Breast Augmentation Frequently Asked Questions


1. Breast Lift vs Breast Augmentation: Which one is best for me?

If you like your size when wearing a bra, but you note that your breasts sag or droop out of the bra, then a lift is a good option. If you feel too small in your bra, then augmentation is a better option. Some patients need both, but this is best determined during a consultation.

2. How do I choose the right breast implant size?

Breast implant sizing is based upon a patient’s individual measurements, specifically, the width of the base of her breast, the distance from her nipple to the fold underneath her breast, and the amount of stretch in her breast skin. For this reason, it’s impossible to give a formula of a specific implant size to achieve to specific cup size.

3. Do breast implants lift slightly sagging breasts?

No, breast implants will never lift the breast or skin. The addition of volume gives the breasts a fuller appearance, which sometimes also appears to have lifted the nipple as well. However, the implant itself does not lift anything.

4. Can I have breast implants under local anesthesia?

No, I perform all of my breast augmentation surgery under general anesthesia. Patients require medication to relax the chest adequately for muscle relaxation, and it would be dangerous to attempt this under local anesthesia alone.

5. Can I have breast implants if I’m planning to have kids in the future?

Yes, definitely. Many women have had children following their surgery.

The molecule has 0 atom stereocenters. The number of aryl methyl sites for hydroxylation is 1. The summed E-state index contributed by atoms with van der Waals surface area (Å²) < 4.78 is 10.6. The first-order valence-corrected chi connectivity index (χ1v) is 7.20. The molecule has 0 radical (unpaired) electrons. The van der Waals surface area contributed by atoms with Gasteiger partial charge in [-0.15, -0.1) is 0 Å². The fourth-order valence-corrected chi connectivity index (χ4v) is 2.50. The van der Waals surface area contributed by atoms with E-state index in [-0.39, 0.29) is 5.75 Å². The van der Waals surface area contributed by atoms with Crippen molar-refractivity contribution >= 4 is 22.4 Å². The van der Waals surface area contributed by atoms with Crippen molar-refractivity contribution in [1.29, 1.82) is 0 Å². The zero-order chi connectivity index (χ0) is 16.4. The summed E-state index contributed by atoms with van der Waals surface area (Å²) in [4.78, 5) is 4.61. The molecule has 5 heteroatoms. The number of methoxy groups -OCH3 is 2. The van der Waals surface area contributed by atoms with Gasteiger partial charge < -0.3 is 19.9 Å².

6. Can I breast feed if I have breast implants?

Yes, most women with implants are able to breastfeed after surgery, as the ducts to the nipple are not cut. However, if you were unable to breastfeed prior to surgery, you obviously won’t be able to do so afterwards either.

7. What is the best shape of implants to achieve more natural looking results?

The best shape for a patient depends on her tissues and goals. Anatomic implants provide a very natural shape, but one study showed no difference in the results with anatomic versus round implants after 6 months.

8. Do silicone implants harden over time?

Implants do not harden over time, but sometimes the normal scar tissue around the implant can become firm. This is called capsular contracture, and in 3-5% of patients, this scar tissue will be firm and sometimes painful. Unfortunately, we cannot currently predict which patients will develop capsular contracture.

9. Do breast implants need to be replaced over time?

If an implant is soft and in good position, it can be left in place indefinitely. However, the implant shell begins to weaken after about ten years. For this reason, the risk of rupture increase after this time. If an implant ruptures, replacement is recommended.

10. How long is the downtime for breast augmentation surgery?

I allow my patients to shower and perform most daily activities the same day of surgery. Sexual activity and strenuous activity are not permitted for 2 weeks following surgery. Most patients are off of pain medication within 2 days, and are able to return to work 4-5 days after surgery.

11. Silicone vs. Saline: Which breast implant is safer?

Both implants are safe. Numerous clinical studies have shown no increased risk of breast carcinoma, connective tissue disease, or other disorders with the use of both silicone and saline implants.

12. What are the risks of breast implant surgery?

The main risks following surgery include bleeding, infection, scarring, implant rupture, and capsular contracture (scar tissue around the implant).